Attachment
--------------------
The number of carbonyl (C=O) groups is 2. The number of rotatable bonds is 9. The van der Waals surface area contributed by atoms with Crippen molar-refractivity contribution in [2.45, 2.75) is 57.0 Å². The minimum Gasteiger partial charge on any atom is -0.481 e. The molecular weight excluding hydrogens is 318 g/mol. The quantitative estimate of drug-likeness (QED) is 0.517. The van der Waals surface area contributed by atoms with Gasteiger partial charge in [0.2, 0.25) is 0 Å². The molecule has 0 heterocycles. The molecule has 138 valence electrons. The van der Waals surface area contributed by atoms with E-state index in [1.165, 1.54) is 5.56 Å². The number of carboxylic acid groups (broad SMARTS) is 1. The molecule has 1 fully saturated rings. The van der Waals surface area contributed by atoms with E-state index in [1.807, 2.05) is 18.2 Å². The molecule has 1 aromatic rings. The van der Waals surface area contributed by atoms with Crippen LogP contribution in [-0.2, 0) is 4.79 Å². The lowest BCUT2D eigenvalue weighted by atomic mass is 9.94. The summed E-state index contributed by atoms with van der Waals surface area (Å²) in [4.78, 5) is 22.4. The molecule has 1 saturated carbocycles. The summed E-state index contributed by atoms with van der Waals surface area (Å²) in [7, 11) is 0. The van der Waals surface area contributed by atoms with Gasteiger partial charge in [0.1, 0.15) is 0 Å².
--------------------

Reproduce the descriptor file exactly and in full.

The number of carbonyl (C=O) groups is 2. The number of rotatable bonds is 9. The van der Waals surface area contributed by atoms with Crippen molar-refractivity contribution in [2.45, 2.75) is 57.0 Å². The minimum Gasteiger partial charge on any atom is -0.481 e. The molecular weight excluding hydrogens is 318 g/mol. The quantitative estimate of drug-likeness (QED) is 0.517. The van der Waals surface area contributed by atoms with Gasteiger partial charge in [0.2, 0.25) is 0 Å². The molecule has 0 heterocycles. The molecule has 138 valence electrons. The van der Waals surface area contributed by atoms with E-state index in [1.165, 1.54) is 5.56 Å². The number of carboxylic acid groups (broad SMARTS) is 1. The molecule has 1 fully saturated rings. The van der Waals surface area contributed by atoms with E-state index in [1.807, 2.05) is 18.2 Å². The molecule has 1 aromatic rings. The van der Waals surface area contributed by atoms with Crippen LogP contribution in [-0.2, 0) is 4.79 Å². The lowest BCUT2D eigenvalue weighted by atomic mass is 9.94. The summed E-state index contributed by atoms with van der Waals surface area (Å²) in [4.78, 5) is 22.4. The molecule has 1 saturated carbocycles. The summed E-state index contributed by atoms with van der Waals surface area (Å²) in [7, 11) is 0. The van der Waals surface area contributed by atoms with Gasteiger partial charge in [0.1, 0.15) is 0 Å².